[00109] Shore A and Shore D hardness The determination of the Shore A and Shore D hardness of the polymer is according to ASTM D 2240. In this version of the method a portion of the sample is tested at room temperature. The data is recorded 15 seconds after the indentation is created in the sample. [00110] Isotacticity Index: The isotacticity index is calculated according to the procedure described in EP 0374695 A2. The IR spectra of a thin film of the material is recorded and the absorbance at 997cm"1 and the absorbance at 973cm"1 are determined. The quotient of the absorbance at 997cm"1 to the absorbance at 973cm" is multiplied by 100 to yield the isotacticity index. In the determination of the absorbance at these two positions the position of zero absorbance is the absorbance when there is no analytical sample present in the sample beam [00111] Viscosity ratio: Rheological experiments were performed on the samples before and after irradiation. Experiments were performed on a Rheomterics ARES Rheometer using parallel plate geometry using 25mm diameter plates. Small amplitude oscillatory shear measurements were performed at 190°C and 20% strain from 0.1 to 100 rad/s. The ratio of the viscosity of the samples at 0.1 rad/s after radiation to that before radiation is taken to be the viscosity ratio.

EXAMPLES

[00112] Sunpar 150 is a process oil available from Sunoco Inc, Philadelphia, PA.

[00113] Translink 37 is a surface treated kaolin clay from Engelhard Corportaion, Iselin, NJ.

[00114] V2504, V3666, V404, ESC 4292, Achieve 3854, and EMPR 103 are polyolefins available from ExxonMobil Chemical Co, Houston, TX.

[00115] Irganox 1076 is an antioxidant available from Novartis Coφoration.

Example 1 - Synthesis of an elastomer having isotactic polypropylene crystallinity and including a diene (VNB)

[00116] Polymerization was conducted in a 3.8 Liter continuous stirred tank polymerization reactor fitted with one feed port for a mixture of ethylene, propylene, and diene dissolved in a mixture of hexanes and another feed port for a feed of catalysts. The diene used in this example is 5-vinyl-2-norbornene (VNB). The contents of the reactor were agitated at 750 rpm with a pitched blade twin propeller agitator. The polymerization was conducted with no gradients of composition, of either the reactants or the products, or temperature within different zones of the polymerizaiton enviromnent. The temperature of the polymerization was maintained using refrigeration of the feed. Polymerization was initiated using an essentially equimolar mixture of catalyst racemic dimethylsilyl bis(indenyl) hafnium dimethyl and activator dimethylaniliniumtetrakis (pentafluorophenyl)borate. A solution of triethyl aluminum (TEA) dissolved in hexane was added to the polymerization mixture to act as a scavenger for adventitious moisture and oxygen. The scavenger feed is expressed in the table below as the molar ratio of the scavenger to catalyst. Representative, steady-state samples of the resulting polymer were collected and analyzed after at least 4 residence times at any polymerization condition. The polymerization conditions are shown in Table 1-1 and the polymerization results are shown in Table 1-2. TABLE 1-1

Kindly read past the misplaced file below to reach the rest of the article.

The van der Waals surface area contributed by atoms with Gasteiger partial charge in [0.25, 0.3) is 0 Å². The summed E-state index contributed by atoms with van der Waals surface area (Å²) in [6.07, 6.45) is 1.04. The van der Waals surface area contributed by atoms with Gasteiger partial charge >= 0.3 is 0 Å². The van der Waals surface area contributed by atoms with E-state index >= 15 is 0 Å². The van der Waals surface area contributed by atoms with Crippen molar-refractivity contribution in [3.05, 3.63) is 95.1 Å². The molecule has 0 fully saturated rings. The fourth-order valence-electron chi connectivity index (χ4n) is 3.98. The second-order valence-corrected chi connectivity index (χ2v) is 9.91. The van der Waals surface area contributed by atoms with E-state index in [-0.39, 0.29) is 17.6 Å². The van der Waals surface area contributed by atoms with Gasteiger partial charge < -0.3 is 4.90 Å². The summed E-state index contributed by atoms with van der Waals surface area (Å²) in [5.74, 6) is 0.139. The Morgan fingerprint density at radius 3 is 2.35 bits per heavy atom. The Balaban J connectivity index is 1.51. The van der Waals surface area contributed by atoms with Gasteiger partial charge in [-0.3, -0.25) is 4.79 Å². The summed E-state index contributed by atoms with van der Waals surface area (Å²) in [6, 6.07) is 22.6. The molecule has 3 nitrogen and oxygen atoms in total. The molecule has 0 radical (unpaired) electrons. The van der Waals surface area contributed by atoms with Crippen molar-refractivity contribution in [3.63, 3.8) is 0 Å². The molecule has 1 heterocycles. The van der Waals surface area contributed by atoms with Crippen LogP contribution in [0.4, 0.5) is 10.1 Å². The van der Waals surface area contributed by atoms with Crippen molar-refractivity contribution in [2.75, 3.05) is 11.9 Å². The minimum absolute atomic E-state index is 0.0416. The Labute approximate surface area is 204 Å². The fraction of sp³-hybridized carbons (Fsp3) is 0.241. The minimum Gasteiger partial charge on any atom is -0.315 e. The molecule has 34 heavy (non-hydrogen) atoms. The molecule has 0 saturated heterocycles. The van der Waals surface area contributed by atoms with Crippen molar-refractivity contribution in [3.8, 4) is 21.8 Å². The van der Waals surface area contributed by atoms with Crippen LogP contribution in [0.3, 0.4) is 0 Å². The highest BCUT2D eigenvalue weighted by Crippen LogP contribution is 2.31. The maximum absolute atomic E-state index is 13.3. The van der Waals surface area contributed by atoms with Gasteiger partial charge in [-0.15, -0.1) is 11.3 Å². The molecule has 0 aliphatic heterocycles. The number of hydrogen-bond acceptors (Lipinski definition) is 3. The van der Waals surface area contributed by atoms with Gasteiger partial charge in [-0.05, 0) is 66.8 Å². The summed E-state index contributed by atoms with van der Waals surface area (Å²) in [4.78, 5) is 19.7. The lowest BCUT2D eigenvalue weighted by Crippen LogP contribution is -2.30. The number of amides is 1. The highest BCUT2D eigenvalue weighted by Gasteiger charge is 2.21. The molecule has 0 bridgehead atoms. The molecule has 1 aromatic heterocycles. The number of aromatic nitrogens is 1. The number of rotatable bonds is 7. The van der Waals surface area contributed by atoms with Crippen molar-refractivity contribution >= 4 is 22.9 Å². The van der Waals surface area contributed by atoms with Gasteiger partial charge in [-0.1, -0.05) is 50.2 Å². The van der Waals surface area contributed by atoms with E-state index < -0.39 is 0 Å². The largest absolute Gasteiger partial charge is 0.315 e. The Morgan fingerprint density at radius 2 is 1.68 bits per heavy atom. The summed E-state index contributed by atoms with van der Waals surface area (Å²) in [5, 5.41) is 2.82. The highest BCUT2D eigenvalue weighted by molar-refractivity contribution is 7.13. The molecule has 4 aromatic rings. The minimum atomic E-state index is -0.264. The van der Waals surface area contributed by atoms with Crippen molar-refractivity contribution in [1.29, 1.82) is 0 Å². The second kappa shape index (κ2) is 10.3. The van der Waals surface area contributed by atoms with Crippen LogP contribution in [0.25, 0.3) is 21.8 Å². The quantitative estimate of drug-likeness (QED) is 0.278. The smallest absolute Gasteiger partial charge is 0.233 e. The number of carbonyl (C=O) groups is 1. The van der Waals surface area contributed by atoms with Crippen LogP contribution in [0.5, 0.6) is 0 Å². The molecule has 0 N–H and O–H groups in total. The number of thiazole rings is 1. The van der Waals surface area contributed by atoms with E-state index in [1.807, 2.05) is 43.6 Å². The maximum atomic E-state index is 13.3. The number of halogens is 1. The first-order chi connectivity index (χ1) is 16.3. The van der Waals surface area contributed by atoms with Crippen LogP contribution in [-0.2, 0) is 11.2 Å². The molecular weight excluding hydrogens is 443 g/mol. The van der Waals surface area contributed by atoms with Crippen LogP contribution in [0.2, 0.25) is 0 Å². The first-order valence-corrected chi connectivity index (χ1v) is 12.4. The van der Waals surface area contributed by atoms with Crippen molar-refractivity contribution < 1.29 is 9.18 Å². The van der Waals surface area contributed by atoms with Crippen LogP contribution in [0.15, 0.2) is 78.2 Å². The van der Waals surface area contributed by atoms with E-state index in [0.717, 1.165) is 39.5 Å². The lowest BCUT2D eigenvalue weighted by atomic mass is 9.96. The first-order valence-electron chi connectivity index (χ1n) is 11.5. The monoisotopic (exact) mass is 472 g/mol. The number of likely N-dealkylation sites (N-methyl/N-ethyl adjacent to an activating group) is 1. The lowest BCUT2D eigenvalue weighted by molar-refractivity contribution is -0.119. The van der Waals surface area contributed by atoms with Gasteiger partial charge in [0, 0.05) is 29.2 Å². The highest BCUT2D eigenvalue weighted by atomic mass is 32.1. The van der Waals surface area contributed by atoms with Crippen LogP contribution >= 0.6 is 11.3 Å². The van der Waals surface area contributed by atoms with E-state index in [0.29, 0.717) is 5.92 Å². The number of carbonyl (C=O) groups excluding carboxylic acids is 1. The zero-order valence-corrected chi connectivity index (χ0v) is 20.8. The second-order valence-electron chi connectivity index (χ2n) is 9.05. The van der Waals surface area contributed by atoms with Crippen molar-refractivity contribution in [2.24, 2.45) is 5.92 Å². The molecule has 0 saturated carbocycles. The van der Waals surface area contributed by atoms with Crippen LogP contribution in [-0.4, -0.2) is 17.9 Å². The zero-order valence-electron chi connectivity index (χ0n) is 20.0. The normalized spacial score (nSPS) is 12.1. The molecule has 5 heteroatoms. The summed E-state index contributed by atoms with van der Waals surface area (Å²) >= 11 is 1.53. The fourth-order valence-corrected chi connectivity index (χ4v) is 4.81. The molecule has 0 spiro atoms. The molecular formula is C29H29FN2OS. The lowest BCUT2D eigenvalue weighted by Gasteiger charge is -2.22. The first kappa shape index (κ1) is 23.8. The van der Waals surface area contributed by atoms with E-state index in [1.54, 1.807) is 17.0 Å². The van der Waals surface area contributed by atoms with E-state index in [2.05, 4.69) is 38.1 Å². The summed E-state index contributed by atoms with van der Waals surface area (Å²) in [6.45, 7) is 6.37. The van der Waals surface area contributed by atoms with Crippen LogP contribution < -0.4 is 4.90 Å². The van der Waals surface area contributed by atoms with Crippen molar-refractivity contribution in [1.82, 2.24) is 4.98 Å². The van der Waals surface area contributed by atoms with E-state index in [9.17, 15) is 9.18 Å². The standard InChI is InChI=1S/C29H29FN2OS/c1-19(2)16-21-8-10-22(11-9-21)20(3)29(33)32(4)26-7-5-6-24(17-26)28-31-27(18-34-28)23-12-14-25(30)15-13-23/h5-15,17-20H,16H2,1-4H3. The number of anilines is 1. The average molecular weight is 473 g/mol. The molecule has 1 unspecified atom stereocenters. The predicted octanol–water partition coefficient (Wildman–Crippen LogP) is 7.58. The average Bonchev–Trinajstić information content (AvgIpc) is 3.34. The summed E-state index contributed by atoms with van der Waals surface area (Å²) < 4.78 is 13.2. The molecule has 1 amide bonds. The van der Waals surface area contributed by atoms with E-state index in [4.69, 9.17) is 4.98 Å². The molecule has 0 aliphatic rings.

Figure imgf000032_0001

TABLE 1-2

Figure imgf000032_0002

Example 2 - Radiation curing of elastomer

[00117] The propylene-based elastomer ("FPC") used in example 2 contains 15.3 wt% ethylene-derived units, the balance being propylene-derived units, has an MFR@230°C of 5.3, and was made according to the experimental procedure described both in example 1 above and EP 1 223 191, the disclosure of which is hereby incoφorated herein by reference.

[00118] The crystalline polymer component ("SPC") used in example 2 is

Escorene 4292, a homoisotactic polypropylene having an MFR@230°C of 1.5, available from ExxonMobil Chemical Co. of Houston, TX. [00119] The ethylene-based polymer ("TPC") used in example 2 is Exact

3024, an ethylene-hexene copolymer having a MI@190°C of 4.5 and density of 0.905g/cc, available from ExxonMobil Chemical Co. of Houston, TX.

[00120] The amount of polymeric components used in each sample of example 2 is given in Table 2-1. Samples were prepared according to the following procedure. Compositions containing FPC only (examples 2-1 through 2-5) were compression molded to the required geometry. Blends of FPC and TPC (examples 2-6 through 2-10) were made by mixing in a Brabender intensive mixer for 3 minutes at a controlled temperature between 185°C and 220°C. High shear roller blades were used for the mixing. Blends of FPC and SPC (examples 2-11 through 2-15) were prepared in a Haake twin-screw extruder at temperatures ranging from 190°C to 220°C.

[00121] The blends were then removed and pressed out into films of 0.004" thickness in a 4 in x 4 in mold at 200°C for 3 to 5 minutes. At the end of this period, the films were cooled and removed and allowed to anneal for 14 days at room temperature prior to further experimentation.